Ms. Rothschild answered these questions in the summer of 2013. She joined the Alumni Council in the fall of 2012.
Why did you decide to pursue a degree at the University of Chicago Divinity School?
I chose between Harvard Divinity School and the University of Chicago based on the two respective Early Christian Literature/New Testament faculty at these institutions. I selected Chicago because I was impressed by Hans Dieter Betz and because my husband had obtained work in Chicagoland.
What were the highlights of your Divinity School experience?
Highlights of my Divinity School experience include: coursework with Hans Dieter Betz, John J. Collins, Adela Yarbro Collins, Arthur Droge, Michael Fishbane, and Tikva Frymer-Kensky. I also particularly value the terrific colleagues and friends I made at the Divinity School, including Karina Martin-Hogan, James A. Kelhoffer, Matt Calhoun, Matt Goff, Matt Baldwin, Trevor Thompson, Chris Mount, Dale Walker, Matt Jackson-McCabe, James Hanges, Michael Kessler, Charles Mathewes, and so many more. I welcomed the rigorous approach to scientific techniques of the trade (e.g., language study) and method (e.g., historical-critical), simultaneous to very creative and forward-thinking yet cogent and rational interpretative possibilities.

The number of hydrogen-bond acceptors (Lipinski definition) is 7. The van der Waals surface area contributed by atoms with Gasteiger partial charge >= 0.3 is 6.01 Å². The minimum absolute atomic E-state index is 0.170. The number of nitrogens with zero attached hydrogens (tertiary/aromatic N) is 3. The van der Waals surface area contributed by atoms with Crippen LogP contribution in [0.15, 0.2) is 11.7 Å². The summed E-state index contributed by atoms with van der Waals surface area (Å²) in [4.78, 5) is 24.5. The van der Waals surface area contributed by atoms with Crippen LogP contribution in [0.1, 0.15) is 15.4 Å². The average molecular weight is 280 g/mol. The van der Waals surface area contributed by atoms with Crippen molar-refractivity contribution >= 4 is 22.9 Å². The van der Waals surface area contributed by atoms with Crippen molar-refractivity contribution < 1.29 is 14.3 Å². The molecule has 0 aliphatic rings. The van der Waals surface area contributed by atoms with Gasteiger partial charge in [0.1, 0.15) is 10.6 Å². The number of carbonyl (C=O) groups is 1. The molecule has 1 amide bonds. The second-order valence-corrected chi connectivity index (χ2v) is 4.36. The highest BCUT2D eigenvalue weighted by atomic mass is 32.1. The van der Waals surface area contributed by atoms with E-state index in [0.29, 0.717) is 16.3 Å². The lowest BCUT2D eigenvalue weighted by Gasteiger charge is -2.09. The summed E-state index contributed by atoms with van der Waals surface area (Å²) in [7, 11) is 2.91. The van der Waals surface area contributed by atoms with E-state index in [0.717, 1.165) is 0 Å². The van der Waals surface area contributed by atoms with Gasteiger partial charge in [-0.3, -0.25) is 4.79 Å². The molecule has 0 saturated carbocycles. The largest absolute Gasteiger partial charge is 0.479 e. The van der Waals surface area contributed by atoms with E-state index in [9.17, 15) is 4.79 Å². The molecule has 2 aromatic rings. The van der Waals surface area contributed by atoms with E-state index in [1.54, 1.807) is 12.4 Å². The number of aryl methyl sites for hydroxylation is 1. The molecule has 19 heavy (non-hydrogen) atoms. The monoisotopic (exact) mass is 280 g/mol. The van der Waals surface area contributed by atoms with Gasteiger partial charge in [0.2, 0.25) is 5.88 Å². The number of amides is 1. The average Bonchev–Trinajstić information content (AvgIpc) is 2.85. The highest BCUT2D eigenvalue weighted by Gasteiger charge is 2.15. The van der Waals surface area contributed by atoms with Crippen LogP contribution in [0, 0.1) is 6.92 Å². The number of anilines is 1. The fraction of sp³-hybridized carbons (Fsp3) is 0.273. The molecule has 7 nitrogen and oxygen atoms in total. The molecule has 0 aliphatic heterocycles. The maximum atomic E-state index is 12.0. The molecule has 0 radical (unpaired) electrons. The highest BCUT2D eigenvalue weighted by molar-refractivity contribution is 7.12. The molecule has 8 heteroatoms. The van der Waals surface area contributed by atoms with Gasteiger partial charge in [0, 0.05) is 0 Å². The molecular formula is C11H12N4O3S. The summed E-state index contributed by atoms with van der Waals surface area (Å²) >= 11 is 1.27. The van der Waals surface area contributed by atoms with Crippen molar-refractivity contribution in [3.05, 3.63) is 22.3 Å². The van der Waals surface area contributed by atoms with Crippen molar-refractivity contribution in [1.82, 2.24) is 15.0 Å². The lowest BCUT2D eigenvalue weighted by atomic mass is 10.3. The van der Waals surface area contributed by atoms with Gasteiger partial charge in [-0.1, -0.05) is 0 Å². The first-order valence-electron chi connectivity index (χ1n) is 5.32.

What is your current job?
I am Associate Professor, Scripture Studies at Lewis University.
How did the program at the Divinity School and the wider University prepare you for your current work?
The Divinity School prepared me for my current work mainly by individual faculty refusing to relent on the highest standards in the field.
What do you do in your non-professional life?
I continue to live in Hyde Park where, in addition to spending many hours holed up in my office reading, researching, writing, and editing, I also raise two teenaged boys, run to blow off steam, and persist in my passion: the cello.
Why did you agree to serve on the Alumni Council?
Sometimes I like to refer to myself as the anomalous University of Chicago "cheerleader." I think that high standards in the study of religion are imperative - perhaps more crucial today than ever - and that dialogue between mature, adequately nuanced expressions of faith, agnosticism, and atheism have the potential to make the universe a more humane, safer, and better place for all living things.